Bennett Levine, Baltimore radio host

March 06, 1994|By Peter Hermann | Peter Hermann,Sun Staff Writer

Bennett Levine, remembered throughout the Baltimore sports world as "Benny the Fan" for his outspoken style and critical radio show on the early Orioles, died yesterday of complications from heart surgery at the Veterans Affairs Medical Center in Washington. He was 64.

Unintimidated by brash Orioles manager Paul Richards, Mr. Levine dominated the city's sports airwaves from 1959 to 1961 with his bold demeanor and Brooklyn accent.

"He was one of a kind," said his daughter Joanie Oberfeld of Baltimore. "He was hated by everybody and loved by everybody. And he owed everybody money."

Mayor Kurt L. Schmoke was one city resident who remembered Mr. Levine yesterday. "Baltimore is known for a lot of unique personalities, and Benny was a real character in the nicest sense of the word," said Mr. Schmoke, a friend of Mr. Levine for more than a decade. "He loved sports, and he loved the city, and I'm sure all sports fans are going to miss him."

In 1959, Mr. Levine walked into the offices of WBAL and landed his own show, which remained on the air until 1961. Teamed with sportscaster Charlie Eckman and Orioles announcer Joe Croghan, Mr. Levine went after Mr. Richards, questioning his every move.

"Every night, [Mr. Levine] would go to the ballpark and walk around like a star, like he knew what he was doing," Mr. Eckman said.

Mr. Croghan, now 71, said Mr. Levine once sponsored a trip to New York for a four-game series late in the season when the Orioles and Yankees were tied for first place. "He took several hundred people and marched down Fifth Avenue," Mr. Croghan said. "I was broadcasting the Orioles games then. The club lost all four games. My God, what a mess."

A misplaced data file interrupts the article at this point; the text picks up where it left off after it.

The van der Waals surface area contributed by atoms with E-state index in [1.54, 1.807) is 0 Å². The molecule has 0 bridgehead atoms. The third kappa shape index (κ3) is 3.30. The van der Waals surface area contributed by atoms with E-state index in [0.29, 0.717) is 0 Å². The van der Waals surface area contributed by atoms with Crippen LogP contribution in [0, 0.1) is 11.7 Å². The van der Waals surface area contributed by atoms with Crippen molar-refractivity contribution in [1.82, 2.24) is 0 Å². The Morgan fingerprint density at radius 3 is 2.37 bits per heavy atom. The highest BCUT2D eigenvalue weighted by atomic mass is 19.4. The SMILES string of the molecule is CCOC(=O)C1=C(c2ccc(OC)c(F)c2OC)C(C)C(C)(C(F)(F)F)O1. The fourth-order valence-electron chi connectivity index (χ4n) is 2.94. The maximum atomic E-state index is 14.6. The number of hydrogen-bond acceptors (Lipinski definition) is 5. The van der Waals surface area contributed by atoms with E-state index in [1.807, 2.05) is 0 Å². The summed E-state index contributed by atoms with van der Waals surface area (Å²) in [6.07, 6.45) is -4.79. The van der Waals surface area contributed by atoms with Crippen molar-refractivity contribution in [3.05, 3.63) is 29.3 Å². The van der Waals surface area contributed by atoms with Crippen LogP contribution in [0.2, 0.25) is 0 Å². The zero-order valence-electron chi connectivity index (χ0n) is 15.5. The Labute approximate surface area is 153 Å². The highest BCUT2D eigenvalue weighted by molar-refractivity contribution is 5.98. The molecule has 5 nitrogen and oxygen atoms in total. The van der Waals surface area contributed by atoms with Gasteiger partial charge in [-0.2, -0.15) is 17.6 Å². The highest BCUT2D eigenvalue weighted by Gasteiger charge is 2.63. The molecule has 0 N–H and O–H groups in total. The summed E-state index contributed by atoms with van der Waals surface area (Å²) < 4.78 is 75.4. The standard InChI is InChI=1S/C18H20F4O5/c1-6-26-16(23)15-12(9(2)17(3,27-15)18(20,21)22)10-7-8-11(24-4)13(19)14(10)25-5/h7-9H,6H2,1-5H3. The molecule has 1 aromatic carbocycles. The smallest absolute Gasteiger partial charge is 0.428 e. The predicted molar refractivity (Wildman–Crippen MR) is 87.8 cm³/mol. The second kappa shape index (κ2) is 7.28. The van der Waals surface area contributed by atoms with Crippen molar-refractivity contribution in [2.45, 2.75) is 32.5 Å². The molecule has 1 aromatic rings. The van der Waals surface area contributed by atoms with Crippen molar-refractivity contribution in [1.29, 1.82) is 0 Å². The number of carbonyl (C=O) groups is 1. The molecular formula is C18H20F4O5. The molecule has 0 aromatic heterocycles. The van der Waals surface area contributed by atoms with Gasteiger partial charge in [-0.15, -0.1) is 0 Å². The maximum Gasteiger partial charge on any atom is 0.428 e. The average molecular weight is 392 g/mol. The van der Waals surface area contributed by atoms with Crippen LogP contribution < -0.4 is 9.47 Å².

John Steadman, now an Evening Sun sports columnist, said Mr. Levine "epitomized the 'Mr. Know It All' who sat in the bleachers, but didn't know the finer points of the game. But that made him popular."

Mr. Levine's Baltimore career slowed in 1961, when Mr. Richards left the ball club. "Benny was high on the hog," Mr. Eckman said. "But the bubble burst when Richards left town."

Mr. Levine went to Hollywood for one year, then to New York, where he put together a radio show that was syndicated in 140 cities. In 1990, he landed a spot on Baltimore's WITH five afternoons a week and finally, last summer, on WCBM for a few hours every Sunday. He again teamed up with Mr. Croghan and frequently had Mr. Eckman as a guest. But the style of the 1960s didn't match the present day. "In the '60s, his timing was right," Mr. Eckman said. "People were looking for somebody like this. When he came back, it was a dead issue."

Mr. Croghan remembered Mr. Levine more recently criticizing Gov. William Donald Schaefer. "When they were wrangling about naming [Oriole Park at Camden Yards]," Mr. Croghan recalled, "[Mr. Levine said] they ought to call it the Super Stadium because it is superfluous."

In 1991, Mr. Levine told a Sun columnist, "I've never seen an owner in baseball with a brain in his head. And if I go on the air today, I'd be knocking the owners and knocking the ballplayers and the agents who are going to bankrupt baseball with their greed."

"He was one of the most unforgettable people I've ever met," Mr. Croghan said. "He wasn't supposed to die. He was supposed to be a legend."

Mr. Levine was born in Brooklyn, N.Y. He served in the Air Force from 1947 to 1949.

His children did not recall why Mr. Levine first came to Baltimore. But they said he met his future wife, Jeanne Schoen, on a blind date in the city. The couple married in 1951, and they ran a store called Stanley's Dress Shop on Greenmount Avenue. They were divorced in 1968. Mrs. Levine died six years ago.

Memorial services for Mr. Levine are scheduled for 10 a.m. tomorrow at Sol Levinson & Bros. Funeral Home at 6010 Reisterstown Road.

Mr. Levine is survived by his son, David Levine of Glyndon; two daughters, Nancy Shapiro of Timonium and Ms. Oberfeld of Baltimore; and his mother, Edythe Levine of North Miami Beach, Fla.

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